2009 AMC 10B Problems/Problem 25

Revision as of 15:25, 25 January 2014 by Jhuang967 (talk | contribs) (Solution: Fixed parentheses.)
The following problem is from both the 2009 AMC 10B #25 and 2009 AMC 12B #17, so both problems redirect to this page.


Each face of a cube is given a single narrow stripe painted from the center of one edge to the center of the opposite edge. The choice of the edge pairing is made at random and independently for each face. What is the probability that there is a continuous stripe encircling the cube?

$\mathrm{(A)}\frac 18\qquad \mathrm{(B)}\frac {3}{16}\qquad \mathrm{(C)}\frac 14\qquad \mathrm{(D)}\frac 38\qquad \mathrm{(E)}\frac 12$


Solution 1

There are two possible stripe orientations for each of the six faces of the cube, so there are $2^6 = 64$ possible stripe combinations. There are three pairs of parallel faces so, if there is an encircling stripe, then the pair of faces that do not contribute uniquely determine the stripe orientation for the remaining faces. In addition, the stripe on each face that does not contribute may be oriented in either of two different ways. So a total of $3 \cdot 2 \cdot 2 = 12$ stripe combinations on the cube result in a continuous stripe around the cube. The required probability is $\frac {12}{64} = \boxed{\frac {3}{16}}$.

Here's another way similar to this:

So there are $2^6$ choices for the stripes as mentioned above. Now, let's just consider the "view point" of one of the faces. We can choose any of the 2 orientation for the stripe (it can go from up to down, or from right to left). Once that orientation is chosen, each of the other faces that contribute to that loop only have 1 choice, which is to go in the direction of the loop. That gives us a total count of 2 possibilities for any one of the faces. Since there are six faces, and this argument is valid for all of them, we conclude that there are 2(6) = 12 total ways to have the stripe. Therefore, the probability is 12/64 = 3/16.

Solution 2

Without loss of generality, orient the cube so that the stripe on the top face goes from front to back. There are two mutually exclusive ways for there to be an encircling stripe: either the front, bottom and back faces are painted to complete an encircling stripe with the top face's stripe or the front, right, back and left faces are painted to form an encircling stripe. The probability of the first case is $\left(\frac 12\right)^3 = \frac 18$, and the probability of the second case is $(\frac 12)^4 = \frac {1}{16}$. The cases are disjoint, so the probabilities sum $\frac 18 + \frac {1}{16} = \boxed {\frac {3}{16}}$.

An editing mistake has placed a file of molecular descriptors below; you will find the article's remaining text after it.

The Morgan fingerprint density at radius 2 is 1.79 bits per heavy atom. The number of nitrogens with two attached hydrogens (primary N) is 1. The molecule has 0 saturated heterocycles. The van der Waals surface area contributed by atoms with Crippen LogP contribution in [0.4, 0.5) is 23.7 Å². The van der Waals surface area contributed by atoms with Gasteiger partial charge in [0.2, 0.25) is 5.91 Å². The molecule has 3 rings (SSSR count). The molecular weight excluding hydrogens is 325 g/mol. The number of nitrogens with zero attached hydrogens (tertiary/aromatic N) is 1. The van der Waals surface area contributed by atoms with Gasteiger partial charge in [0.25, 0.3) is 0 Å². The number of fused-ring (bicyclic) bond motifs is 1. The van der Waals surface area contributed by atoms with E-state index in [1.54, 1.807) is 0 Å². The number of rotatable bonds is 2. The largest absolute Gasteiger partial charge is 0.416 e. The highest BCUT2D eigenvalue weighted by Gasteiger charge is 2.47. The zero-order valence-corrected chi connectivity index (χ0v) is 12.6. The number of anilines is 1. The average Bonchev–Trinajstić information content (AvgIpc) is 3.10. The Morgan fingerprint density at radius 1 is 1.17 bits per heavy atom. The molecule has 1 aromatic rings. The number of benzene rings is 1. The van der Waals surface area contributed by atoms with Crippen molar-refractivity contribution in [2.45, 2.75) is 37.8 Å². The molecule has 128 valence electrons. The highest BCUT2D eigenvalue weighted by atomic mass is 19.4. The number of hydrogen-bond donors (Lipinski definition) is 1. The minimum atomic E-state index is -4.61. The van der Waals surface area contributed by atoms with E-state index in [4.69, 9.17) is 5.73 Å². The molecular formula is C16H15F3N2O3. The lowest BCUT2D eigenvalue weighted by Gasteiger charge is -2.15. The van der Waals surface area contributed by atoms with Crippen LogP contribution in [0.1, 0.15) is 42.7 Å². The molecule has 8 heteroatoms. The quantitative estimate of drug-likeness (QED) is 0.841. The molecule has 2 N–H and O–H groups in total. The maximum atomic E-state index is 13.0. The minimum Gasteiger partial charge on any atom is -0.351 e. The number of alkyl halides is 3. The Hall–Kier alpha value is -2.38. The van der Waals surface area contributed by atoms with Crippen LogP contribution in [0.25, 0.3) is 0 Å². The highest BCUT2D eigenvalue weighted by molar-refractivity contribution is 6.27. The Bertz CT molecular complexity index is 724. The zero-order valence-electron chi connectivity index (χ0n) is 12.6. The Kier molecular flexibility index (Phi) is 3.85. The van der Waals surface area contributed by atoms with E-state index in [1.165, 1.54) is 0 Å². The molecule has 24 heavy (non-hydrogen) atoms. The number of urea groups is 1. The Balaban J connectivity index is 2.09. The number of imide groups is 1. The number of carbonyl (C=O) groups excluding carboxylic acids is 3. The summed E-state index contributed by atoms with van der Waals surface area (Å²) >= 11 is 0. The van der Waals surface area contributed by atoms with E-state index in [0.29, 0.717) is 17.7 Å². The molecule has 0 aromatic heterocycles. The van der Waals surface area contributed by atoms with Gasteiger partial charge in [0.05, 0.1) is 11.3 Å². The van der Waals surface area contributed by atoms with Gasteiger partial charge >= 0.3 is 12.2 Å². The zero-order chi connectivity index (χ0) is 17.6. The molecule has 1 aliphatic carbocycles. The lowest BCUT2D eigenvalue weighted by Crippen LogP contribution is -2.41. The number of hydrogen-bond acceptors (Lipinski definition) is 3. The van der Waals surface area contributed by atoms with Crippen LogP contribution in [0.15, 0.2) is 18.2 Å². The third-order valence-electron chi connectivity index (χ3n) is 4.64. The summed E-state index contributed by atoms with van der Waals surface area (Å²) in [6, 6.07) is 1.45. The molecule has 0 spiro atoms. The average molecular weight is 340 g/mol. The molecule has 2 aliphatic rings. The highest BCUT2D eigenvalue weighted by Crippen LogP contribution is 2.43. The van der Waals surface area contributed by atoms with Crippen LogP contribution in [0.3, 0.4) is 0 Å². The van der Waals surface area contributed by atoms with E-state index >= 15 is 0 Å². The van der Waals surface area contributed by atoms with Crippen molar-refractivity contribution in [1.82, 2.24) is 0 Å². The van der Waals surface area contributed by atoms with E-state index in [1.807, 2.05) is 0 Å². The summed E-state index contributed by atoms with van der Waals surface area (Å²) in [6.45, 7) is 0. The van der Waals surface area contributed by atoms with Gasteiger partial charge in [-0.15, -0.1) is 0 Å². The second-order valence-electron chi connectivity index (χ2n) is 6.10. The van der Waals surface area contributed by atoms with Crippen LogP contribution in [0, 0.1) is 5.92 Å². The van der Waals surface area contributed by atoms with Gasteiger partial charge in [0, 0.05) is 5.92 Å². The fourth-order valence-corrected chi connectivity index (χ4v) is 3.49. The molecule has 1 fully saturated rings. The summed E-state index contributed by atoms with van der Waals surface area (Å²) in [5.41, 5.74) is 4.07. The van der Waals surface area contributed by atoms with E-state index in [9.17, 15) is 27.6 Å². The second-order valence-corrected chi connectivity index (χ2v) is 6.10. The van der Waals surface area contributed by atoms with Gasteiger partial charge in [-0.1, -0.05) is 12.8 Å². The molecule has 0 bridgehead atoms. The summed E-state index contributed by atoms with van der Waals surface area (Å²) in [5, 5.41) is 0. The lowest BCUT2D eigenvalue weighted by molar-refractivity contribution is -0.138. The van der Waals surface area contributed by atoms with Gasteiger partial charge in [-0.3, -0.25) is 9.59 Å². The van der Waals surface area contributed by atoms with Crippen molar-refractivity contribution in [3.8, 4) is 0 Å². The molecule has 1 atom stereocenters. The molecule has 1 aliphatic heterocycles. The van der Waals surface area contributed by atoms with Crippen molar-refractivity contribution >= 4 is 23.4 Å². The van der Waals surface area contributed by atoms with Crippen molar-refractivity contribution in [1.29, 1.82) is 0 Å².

Solution 3

There are three possible orientations of an encircling stripe. For any one of these to appear, the stripes on the four faces through which the continuous stripe is to pass must be properly aligned. The probability of each such stripe alignment is $\left(\frac 12\right)^4 = \frac {1}{16}$. Since there are three such possibilities and they are disjoint, the total probability is $3 \cdot \frac {1}{16} = \boxed{\frac {3}{16}}$. The answer is $\mathrm{(B)}$.

Solution 4

Consider a vertex on the cube and the three faces that are adjacent to that vertex. If no two stripes on those three faces are aligned, then there is no stripe encircling the cube. The probability that the stripes aren't aligned is $\frac{1}{4}$, since for each alignment of one stripe, there is one and only one way to align the other two stripes out of four total possibilities. therefore there is a probability of $\frac{3}{4}$ that two stripes are aligned.

Now consider the opposing vertex and the three sides adjacent to it. Given the two connected stripes next to our first vertex, we have two more that must be connected to make a continuous stripe. There is a probability of $\left(\frac{1}{2}\right)^2=\frac{1}{4}$ that they are aligned, so there is a probability of $\frac{3}{4}\cdot \frac{1}{4}=\frac{3}{16}$ that there is a continuous stripe.

See also

2009 AMC 10B (ProblemsAnswer KeyResources)
Preceded by
Problem 24
Followed by
Last question
1 2 3 4 5 6 7 8 9 10 11 12 13 14 15 16 17 18 19 20 21 22 23 24 25
All AMC 10 Problems and Solutions
2009 AMC 12B (ProblemsAnswer KeyResources)
Preceded by
Problem 16
Followed by
Problem 18
1 2 3 4 5 6 7 8 9 10 11 12 13 14 15 16 17 18 19 20 21 22 23 24 25
All AMC 12 Problems and Solutions

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